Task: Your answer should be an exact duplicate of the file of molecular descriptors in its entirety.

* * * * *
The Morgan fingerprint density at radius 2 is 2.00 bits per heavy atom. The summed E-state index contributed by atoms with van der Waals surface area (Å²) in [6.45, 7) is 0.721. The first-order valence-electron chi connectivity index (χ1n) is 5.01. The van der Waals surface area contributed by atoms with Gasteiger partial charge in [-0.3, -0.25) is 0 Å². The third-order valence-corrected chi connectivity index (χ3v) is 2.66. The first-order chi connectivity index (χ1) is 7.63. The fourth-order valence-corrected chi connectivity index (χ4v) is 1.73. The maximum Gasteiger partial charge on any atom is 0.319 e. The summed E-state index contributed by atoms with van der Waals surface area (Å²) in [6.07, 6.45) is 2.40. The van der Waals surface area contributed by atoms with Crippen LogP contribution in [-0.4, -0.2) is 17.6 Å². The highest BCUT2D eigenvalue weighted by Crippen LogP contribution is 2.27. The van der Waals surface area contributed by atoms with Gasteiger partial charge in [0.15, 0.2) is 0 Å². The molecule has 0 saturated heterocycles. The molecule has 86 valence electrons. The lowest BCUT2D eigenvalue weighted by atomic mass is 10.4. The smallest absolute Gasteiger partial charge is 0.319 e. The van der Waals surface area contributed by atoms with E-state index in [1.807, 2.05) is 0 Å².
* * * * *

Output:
The Morgan fingerprint density at radius 2 is 2.00 bits per heavy atom. The summed E-state index contributed by atoms with van der Waals surface area (Å²) in [6.45, 7) is 0.721. The first-order valence-electron chi connectivity index (χ1n) is 5.01. The van der Waals surface area contributed by atoms with Gasteiger partial charge in [-0.3, -0.25) is 0 Å². The third-order valence-corrected chi connectivity index (χ3v) is 2.66. The first-order chi connectivity index (χ1) is 7.63. The fourth-order valence-corrected chi connectivity index (χ4v) is 1.73. The maximum Gasteiger partial charge on any atom is 0.319 e. The summed E-state index contributed by atoms with van der Waals surface area (Å²) in [6.07, 6.45) is 2.40. The van der Waals surface area contributed by atoms with Crippen LogP contribution in [-0.4, -0.2) is 17.6 Å². The highest BCUT2D eigenvalue weighted by Crippen LogP contribution is 2.27. The van der Waals surface area contributed by atoms with Gasteiger partial charge in [0.15, 0.2) is 0 Å². The molecule has 0 saturated heterocycles. The molecule has 86 valence electrons. The lowest BCUT2D eigenvalue weighted by atomic mass is 10.4. The smallest absolute Gasteiger partial charge is 0.319 e. The van der Waals surface area contributed by atoms with E-state index in [1.807, 2.05) is 0 Å².